I am a US student who will be studying abroad in Austria and leaving in August. I applied for my visa and it was mailed but FedEx never delivered the package and claims it has no clue where it is.

I am going to apply for a new passport which should come in time if I expedite. However, I am worried I will not have time to get a replacement Austrian visa.

  • Will they just send me a new visa, even if I have a new passport with a different number than when I applied the first time?

  • Do I have to reapply in person at the Austrian consulate? I'm from Chicago and I really don't want to have to fly to New York to appear in person.

The next open appointment date for the Austrian consulate is after I leave. I've heard the Austrian consulate in NYC is outrageously strict about appointment times. If I call them and plead my case, will they let me come at an earlier date?

Any chance I could just put this off, show up in Austria with my new US passport and apply for a replacement visa before my 90 days is up?

  • a) What type of visa/AG? b) Valid until? c) Is this duration enough, or do you plan to get a long(er)-term permission later? d) What university/school? (while the actual name is not really important, it's the most easy way to categorize it)
    – deviantfan
    Commented Jul 12, 2017 at 19:04
  • @deviantfan D type visa for valid from August 20 to december 23. Program is IES Abroad Commented Jul 12, 2017 at 19:06
  • 1
    Ok ... a bit tricky. It's night here, but I'll try squeezing some info out of the ministry tomorrow. (If I forget, please don't hesitate to remind me here...)
    – deviantfan
    Commented Jul 12, 2017 at 19:49
  • ... I did try, but was unable to reach anyone :/ Will try later again...
    – deviantfan
    Commented Jul 13, 2017 at 11:42
  • 2
    Unless someone else experienced this exact situation, my (unhelpful) answer is probably as good as it will get: With the idea that me contacting them would be more effective (more familiar with the land, laws, office procedures and roles...), I did exactly that and got shot down: Apparently, they completely refuse to give generic advice for procedural problems like this. Anything and everything is discussed solely with the applicant. (Seems you were right about the NY consualte being pretty stiff.) Tldr, you need to fight through the bureaucracy alone, sorry.
    – deviantfan
    Commented Jul 13, 2017 at 13:37

1 Answer 1


Obviously too late for this poster but here are some details:

Getting a passport

Assuming you're American, make an appointment with the local passport agency and make your travel plans clear - explain that you need your passport ASAP so you can sort out the visa in time. Their site will make clear what supporting documents you need.

Getting a visa

Normally, your exchange program would help you resolve this.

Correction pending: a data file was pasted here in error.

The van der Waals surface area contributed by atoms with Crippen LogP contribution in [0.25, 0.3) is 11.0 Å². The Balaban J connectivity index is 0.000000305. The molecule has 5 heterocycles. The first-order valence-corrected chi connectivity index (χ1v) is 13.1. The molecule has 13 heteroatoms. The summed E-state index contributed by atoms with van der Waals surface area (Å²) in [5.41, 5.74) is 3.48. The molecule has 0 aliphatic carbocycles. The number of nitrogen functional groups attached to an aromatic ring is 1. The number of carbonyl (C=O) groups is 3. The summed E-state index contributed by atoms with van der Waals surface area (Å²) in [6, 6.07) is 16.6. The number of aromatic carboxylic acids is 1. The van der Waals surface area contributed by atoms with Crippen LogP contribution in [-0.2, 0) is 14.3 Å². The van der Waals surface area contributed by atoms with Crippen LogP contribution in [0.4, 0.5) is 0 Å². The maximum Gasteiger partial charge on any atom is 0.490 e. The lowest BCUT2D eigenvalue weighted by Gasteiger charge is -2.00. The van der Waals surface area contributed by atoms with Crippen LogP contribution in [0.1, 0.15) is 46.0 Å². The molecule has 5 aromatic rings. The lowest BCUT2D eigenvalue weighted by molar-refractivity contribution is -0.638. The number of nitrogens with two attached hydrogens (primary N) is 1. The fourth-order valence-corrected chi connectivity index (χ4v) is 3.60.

Austria differentiates between people intending to stay less than six month, and those staying longer. For stays of less than six months you are required you get a visa, as was done in this case, this must be done from outside of Austria except when the case is a defined exception.

Since you can't reach the embassy, I'd try calling the hotline at +43 1 531 26 3557 from 8a-12p CET to get more information on if you can be recognized as an exception or what the best process would be.

Alternatively, if you're staying longer

If you are actually planning to stay more than six months, Americans under normal circumstances don't need a visa to enter Austria, but you do need legal grounds to stay there for an extended time: a residence permit. I'm American and was directly enrolled in university in Austria. You can show up under the usual visa-free process any tourist would and then apply for a residence permit. You need to apply for the permit before said visa-free tourist time allowance is up. If you apply for the permit before the end of your visa-free time but the processing isn't complete by the time that 90 days is up, you are fine to stay in Austria but you're not allowed to travel to other Schengen countries until you receive your residence card. (Though there are no borders so enforcement is minimal, I wouldn't risk pushing this.) Here's the link on the government's site:

Folgende weitere Personengruppen können ihren Erstantrag im Inland stellen, wobei auch hier die Antragstellung nicht zur Überschreitung der Dauer des erlaubten visumfreien Aufenthalts berechtigt:

Additionally, the following groups of people may make their initial application in-country, though this does not allow you to exceed the duration of the permitted visa-free stay:

Drittstaatsangehörige, die gemäß § 1 Abs 2 lit i oder j AuslBG oder § 1 Z 5, 7 oder 9 AuslBVO vom Anwendungsbereich des AuslBG ausgenommen sind oder die unter § 1 Z 4 Personengruppenverordnung 2014 – PersGV 2014, BGBl. II Nr. 340/2013, fallen [...] oder eine Aufenthaltsbewilligung "Studierende" beantragen, nach rechtmäßiger Einreise und während ihres rechtmäßigen Aufenthalts

Third country nationals who are excepted from the scope of application of the AuslBG by § 1 Abs 2 lit i or j AuslBG or § 1 Z 5, 7 or 9 AuslBVO or who fall under § 1 Z 4 Personengruppenverordnung 2014 – PersGV 2014, BGBl. II Nr. 340/2013, and who are applying for [...] a "Student" residence permint following legal entry and stay.

Have fun in bureaucrat paradise. 🛃🌴🇦🇹

You must log in to answer this question.

Not the answer you're looking for? Browse other questions tagged .